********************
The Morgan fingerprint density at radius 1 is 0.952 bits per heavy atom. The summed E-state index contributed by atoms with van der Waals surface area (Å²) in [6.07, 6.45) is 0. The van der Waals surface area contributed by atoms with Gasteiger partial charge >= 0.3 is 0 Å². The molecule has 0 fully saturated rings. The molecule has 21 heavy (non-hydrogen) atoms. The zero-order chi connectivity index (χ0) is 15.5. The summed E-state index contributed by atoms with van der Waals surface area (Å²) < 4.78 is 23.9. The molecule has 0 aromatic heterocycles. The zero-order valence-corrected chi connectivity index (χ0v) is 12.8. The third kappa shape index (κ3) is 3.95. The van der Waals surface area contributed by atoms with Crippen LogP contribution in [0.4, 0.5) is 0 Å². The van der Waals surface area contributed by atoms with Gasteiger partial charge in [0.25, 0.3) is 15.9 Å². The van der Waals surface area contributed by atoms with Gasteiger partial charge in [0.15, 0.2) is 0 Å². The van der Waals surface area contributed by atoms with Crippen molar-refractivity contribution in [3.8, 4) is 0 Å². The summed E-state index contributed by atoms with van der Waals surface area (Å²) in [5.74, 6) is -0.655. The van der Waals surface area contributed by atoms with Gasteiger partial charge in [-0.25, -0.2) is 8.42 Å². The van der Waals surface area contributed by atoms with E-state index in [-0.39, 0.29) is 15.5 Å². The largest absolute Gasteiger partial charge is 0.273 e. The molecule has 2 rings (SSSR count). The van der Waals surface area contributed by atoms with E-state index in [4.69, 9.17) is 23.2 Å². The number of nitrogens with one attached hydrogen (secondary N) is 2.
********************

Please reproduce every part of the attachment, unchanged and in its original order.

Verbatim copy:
The Morgan fingerprint density at radius 1 is 0.952 bits per heavy atom. The summed E-state index contributed by atoms with van der Waals surface area (Å²) in [6.07, 6.45) is 0. The van der Waals surface area contributed by atoms with Gasteiger partial charge >= 0.3 is 0 Å². The molecule has 0 fully saturated rings. The molecule has 21 heavy (non-hydrogen) atoms. The zero-order chi connectivity index (χ0) is 15.5. The summed E-state index contributed by atoms with van der Waals surface area (Å²) < 4.78 is 23.9. The molecule has 0 aromatic heterocycles. The zero-order valence-corrected chi connectivity index (χ0v) is 12.8. The third kappa shape index (κ3) is 3.95. The van der Waals surface area contributed by atoms with Crippen LogP contribution in [0.4, 0.5) is 0 Å². The van der Waals surface area contributed by atoms with Gasteiger partial charge in [0.25, 0.3) is 15.9 Å². The van der Waals surface area contributed by atoms with Gasteiger partial charge in [0.15, 0.2) is 0 Å². The van der Waals surface area contributed by atoms with Crippen molar-refractivity contribution in [3.8, 4) is 0 Å². The summed E-state index contributed by atoms with van der Waals surface area (Å²) in [5.74, 6) is -0.655. The van der Waals surface area contributed by atoms with Gasteiger partial charge in [-0.25, -0.2) is 8.42 Å². The van der Waals surface area contributed by atoms with E-state index in [-0.39, 0.29) is 15.5 Å². The largest absolute Gasteiger partial charge is 0.273 e. The molecule has 2 rings (SSSR count). The van der Waals surface area contributed by atoms with E-state index in [4.69, 9.17) is 23.2 Å². The number of nitrogens with one attached hydrogen (secondary N) is 2.